Gen Next Pt 1 // Desperation

By January 23, 2012#Influence, #StuMin

The letters written to Timothy in the Bible could be read as letters to the current generation of young adults roughly 16-30 years old.  Call them Generation Next, Generation Y, Millenials, or whatever you’d like, they are poised to influence their world like no other generation before it.  As Paul was committed to helping Timothy finding his place in God’s story, so we must help this generation find their place.  Even with their potential to do great things for God, many are walking away from their faith.  This exodus has been researched more than any other student ministry trend in the past five years.  There are numerous books written on the subject that have great insights into what is leading this generation to leave their faith.  Some of my favorites include Sticky Faith, Almost Christian, and Spiritual Parenting.

Though Paul’s encouragement to Timothy was contextually different, his words still resonate with the concerns we face in student ministry today.  “Cling to your faith” (1 Tim 1:9); “Stay true to what is right for the sake of your own salvation” (1 Tim 4:16); “Hold tightly to the eternal life to which God has called you, which you have confessed so well before many witnesses” (1 Tim 6:12); “Hold on to the pattern of wholesome teaching… shaped by the the faith and love that you have in Christ Jesus” (2 Tim 1:9); “Remain faithful to the things you have been taught” (2 Tim 3:14).

While reading these letters from Paul to Timothy, I’ve been encouraged to believe and pray for three points of experience in the life of teens/young adults at our church… Desperation, Dependence, and Defiance.  Through these experiences, Generation Next can become the trees of Psalm 1, “planted along the riverbank, bearing fruit each season.  Their leaves never wither, and they prosper in all they do.”


Oh, how generous and gracious our Lord was! He filled me with the faith and love that come from Christ Jesus.  “Christ Jesus came into the world to save sinners”—and I am the worst of them all.  (1 Timothy 1:14-15)

We recently covered the ABC’s of salvation (admit, believe, confess) on a Wednesday night and it brought back memories of my own salvation experience in my teenage years.  It was the culmination of a night of teepeeing gone wrong, two weeks of reflection, and a clear revelation that I was a church kid who believed in Jesus, but didn’t really need him.  I was trying to be a tree without roots.  I knew everything I supposed to know and did everything I was supposed to do, but never really felt the kind of desperation that Paul had experienced.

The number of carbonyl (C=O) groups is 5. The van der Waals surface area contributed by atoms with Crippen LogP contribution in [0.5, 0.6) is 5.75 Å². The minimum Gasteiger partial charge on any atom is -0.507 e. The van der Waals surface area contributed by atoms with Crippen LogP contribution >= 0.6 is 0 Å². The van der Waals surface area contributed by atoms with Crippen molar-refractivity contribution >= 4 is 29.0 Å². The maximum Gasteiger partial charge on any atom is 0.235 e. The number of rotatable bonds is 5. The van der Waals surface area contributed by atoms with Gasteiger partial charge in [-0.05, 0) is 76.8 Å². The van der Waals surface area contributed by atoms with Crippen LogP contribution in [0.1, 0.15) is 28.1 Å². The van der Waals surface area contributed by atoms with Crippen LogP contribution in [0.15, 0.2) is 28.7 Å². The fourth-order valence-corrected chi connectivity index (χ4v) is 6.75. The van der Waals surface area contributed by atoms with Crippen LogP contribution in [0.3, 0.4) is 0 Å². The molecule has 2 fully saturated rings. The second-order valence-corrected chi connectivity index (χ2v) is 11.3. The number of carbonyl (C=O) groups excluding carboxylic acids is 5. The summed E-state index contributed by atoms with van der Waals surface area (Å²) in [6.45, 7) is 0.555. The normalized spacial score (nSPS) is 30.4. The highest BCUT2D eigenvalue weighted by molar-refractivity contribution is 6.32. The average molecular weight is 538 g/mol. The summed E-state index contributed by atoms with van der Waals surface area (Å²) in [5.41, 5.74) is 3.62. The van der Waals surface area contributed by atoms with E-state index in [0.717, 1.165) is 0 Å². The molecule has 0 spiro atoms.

I was in a place many from this generation find themselves… easily believing in Jesus and confessing faith in him, but neglecting the most important step… the first one!  Admitting I’m a sinner.  But why would I admit I’m a sinner?  I attend church, get good grades, stay out of trouble, and know all about faith and the do’s and don’t of Christianity.  Dallas Willard coined this “the gospel of sin management” in the Divine Conspiracy,

When we examine the broad spectrum of Christian proclamation and practice, we see that the only thing made essential on the right wing of theology is forgiveness of the individual’s sins.  On the left it is the removal of social or structural evils.  The current gospel then becomes a “gospel of sin management.”  Transformation of life and character is no part of the redemptive message . Moment-to-moment human reality in its depths is not the arena of faith and eternal living.

I’m praying that this generation experiences the kind of desperation that leads them to say, “God, I can’t do this without you!”… realizing we all need salvation in life, not just salvation from death.  I’m believing it will be a water-in-the-face awakening… inescapable, shocking, and leading them into the arms of a Savior now irresistible.  Strong roots are sprouting and faith is finding its foundation.  Lord, may they… may we… be desperate for You.

Author Matt

I'm a husband, father, leader, and geek whose time is wrapped up in faith, family, film, and travel. I guess I'm a little like the equivalent of a utility player in baseball. I'm happy with not being the best at something as long as I'm always trying to get better.

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